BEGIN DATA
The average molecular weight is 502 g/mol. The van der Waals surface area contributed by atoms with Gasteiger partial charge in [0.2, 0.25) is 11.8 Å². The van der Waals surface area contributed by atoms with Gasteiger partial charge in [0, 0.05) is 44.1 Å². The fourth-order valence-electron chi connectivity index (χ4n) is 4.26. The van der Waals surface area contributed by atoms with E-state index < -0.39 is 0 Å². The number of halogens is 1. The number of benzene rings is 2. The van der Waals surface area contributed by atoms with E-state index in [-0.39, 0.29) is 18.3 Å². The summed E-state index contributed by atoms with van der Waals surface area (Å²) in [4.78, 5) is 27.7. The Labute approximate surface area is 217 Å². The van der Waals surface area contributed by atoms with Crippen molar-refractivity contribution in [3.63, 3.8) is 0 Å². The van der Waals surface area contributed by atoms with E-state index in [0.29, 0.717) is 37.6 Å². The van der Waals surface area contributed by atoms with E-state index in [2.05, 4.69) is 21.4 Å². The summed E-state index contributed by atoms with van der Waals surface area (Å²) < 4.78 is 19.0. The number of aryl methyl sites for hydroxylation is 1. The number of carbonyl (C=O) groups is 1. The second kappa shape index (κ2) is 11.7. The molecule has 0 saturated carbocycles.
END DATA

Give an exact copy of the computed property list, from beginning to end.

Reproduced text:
The average molecular weight is 502 g/mol. The van der Waals surface area contributed by atoms with Gasteiger partial charge in [0.2, 0.25) is 11.8 Å². The van der Waals surface area contributed by atoms with Gasteiger partial charge in [0, 0.05) is 44.1 Å². The fourth-order valence-electron chi connectivity index (χ4n) is 4.26. The van der Waals surface area contributed by atoms with E-state index < -0.39 is 0 Å². The number of halogens is 1. The number of benzene rings is 2. The van der Waals surface area contributed by atoms with E-state index in [-0.39, 0.29) is 18.3 Å². The summed E-state index contributed by atoms with van der Waals surface area (Å²) in [4.78, 5) is 27.7. The Labute approximate surface area is 217 Å². The van der Waals surface area contributed by atoms with Crippen molar-refractivity contribution in [3.63, 3.8) is 0 Å². The van der Waals surface area contributed by atoms with E-state index in [0.29, 0.717) is 37.6 Å². The van der Waals surface area contributed by atoms with E-state index in [2.05, 4.69) is 21.4 Å². The summed E-state index contributed by atoms with van der Waals surface area (Å²) < 4.78 is 19.0. The number of aryl methyl sites for hydroxylation is 1. The number of carbonyl (C=O) groups is 1. The second kappa shape index (κ2) is 11.7. The molecule has 0 saturated carbocycles.